Abstract

Abstract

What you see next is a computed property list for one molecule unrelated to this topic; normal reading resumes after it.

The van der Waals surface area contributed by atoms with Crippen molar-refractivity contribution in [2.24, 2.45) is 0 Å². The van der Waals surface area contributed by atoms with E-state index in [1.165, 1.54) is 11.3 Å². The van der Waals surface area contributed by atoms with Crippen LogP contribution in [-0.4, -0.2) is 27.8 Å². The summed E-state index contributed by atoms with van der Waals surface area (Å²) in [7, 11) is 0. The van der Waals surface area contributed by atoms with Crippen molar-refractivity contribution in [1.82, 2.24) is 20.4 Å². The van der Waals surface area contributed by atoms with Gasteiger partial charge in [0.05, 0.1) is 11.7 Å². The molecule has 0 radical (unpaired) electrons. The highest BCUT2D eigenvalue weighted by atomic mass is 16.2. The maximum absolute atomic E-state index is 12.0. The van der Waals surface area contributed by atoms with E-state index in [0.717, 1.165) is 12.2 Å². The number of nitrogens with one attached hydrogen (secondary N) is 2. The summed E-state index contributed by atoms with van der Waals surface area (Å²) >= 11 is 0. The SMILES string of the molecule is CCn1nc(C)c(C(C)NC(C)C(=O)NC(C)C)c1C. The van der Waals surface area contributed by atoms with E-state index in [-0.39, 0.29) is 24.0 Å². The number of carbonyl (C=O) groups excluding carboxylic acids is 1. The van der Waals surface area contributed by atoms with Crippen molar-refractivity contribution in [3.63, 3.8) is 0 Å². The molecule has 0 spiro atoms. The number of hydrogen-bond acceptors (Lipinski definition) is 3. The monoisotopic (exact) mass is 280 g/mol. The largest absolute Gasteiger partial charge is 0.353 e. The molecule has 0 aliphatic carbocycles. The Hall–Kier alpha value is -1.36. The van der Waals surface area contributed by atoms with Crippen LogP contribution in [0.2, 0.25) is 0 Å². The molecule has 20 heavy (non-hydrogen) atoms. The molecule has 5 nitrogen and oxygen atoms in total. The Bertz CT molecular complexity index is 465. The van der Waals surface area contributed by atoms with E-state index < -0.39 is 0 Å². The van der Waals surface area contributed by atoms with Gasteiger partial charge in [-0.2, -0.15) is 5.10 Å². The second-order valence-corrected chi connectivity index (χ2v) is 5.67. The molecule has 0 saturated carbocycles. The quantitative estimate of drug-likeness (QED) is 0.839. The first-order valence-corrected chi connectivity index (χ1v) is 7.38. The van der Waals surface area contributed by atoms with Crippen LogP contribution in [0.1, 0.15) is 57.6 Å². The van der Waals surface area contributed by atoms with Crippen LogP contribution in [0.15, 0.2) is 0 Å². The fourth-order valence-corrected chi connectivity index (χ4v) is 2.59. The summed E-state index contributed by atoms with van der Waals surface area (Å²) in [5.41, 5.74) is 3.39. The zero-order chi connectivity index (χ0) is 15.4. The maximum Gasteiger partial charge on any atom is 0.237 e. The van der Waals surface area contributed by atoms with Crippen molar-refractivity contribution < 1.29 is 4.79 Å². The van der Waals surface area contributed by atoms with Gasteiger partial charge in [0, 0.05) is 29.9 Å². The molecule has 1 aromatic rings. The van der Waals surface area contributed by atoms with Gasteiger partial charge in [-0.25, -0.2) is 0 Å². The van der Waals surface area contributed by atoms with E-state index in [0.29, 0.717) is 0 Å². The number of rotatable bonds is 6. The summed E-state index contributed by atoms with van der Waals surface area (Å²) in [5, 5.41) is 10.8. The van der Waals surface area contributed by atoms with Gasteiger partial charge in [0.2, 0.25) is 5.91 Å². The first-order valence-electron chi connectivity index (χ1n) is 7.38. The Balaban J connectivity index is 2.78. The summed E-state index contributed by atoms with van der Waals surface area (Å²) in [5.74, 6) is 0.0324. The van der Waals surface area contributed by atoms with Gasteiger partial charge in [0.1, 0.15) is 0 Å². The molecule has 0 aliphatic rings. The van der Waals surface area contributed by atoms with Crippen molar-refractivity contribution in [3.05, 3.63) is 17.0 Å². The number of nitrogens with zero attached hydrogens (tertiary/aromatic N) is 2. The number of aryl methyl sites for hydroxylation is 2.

About 120 km of open concrete channels, locally known as catchwaters, have been constructed across hillsides in Hong Kong to divert surface runoff into reservoirs for local water supply. With cross-sectional areas up to 20 m2, catchwaters pose significant hazards when uncontrolled flows occur as a result of either breaching, or blockage and overtopping beyond the limits of designed overflow weirs. Blockage can also lead to erosive flows along streamcourses directly below the weirs. Different modes of ground failure associated with catchwater breaching or blockage are illustrated. A study carried out in the early 1980s used simplified engineering geomorphological mapping and hydrological analysis of contributing catchment areas (CCAs) to enhance an existing catchwater ranking system and to make a broad assessment of catchwater risk to potential downslope affected areas (DAAs). The mapping involved aerial photograph interpretation (API) to identify CCAs and DAAs, and field walkovers to identify and classify previous failures in man-made slopes adjacent to the channels, and hydraulic defects within the channels. As a result of the study, six catchwaters were accorded priority for geotechnical and hydraulic improvement works. Further studies and improvement works to these and other catchwaters have been carried out in the last 25 years but risks remain, as indicated by several recent incidents. A new phase of integrated studies of the catchwater system is under way. The mapping concepts used in the early study may be of value in future risk assessments.

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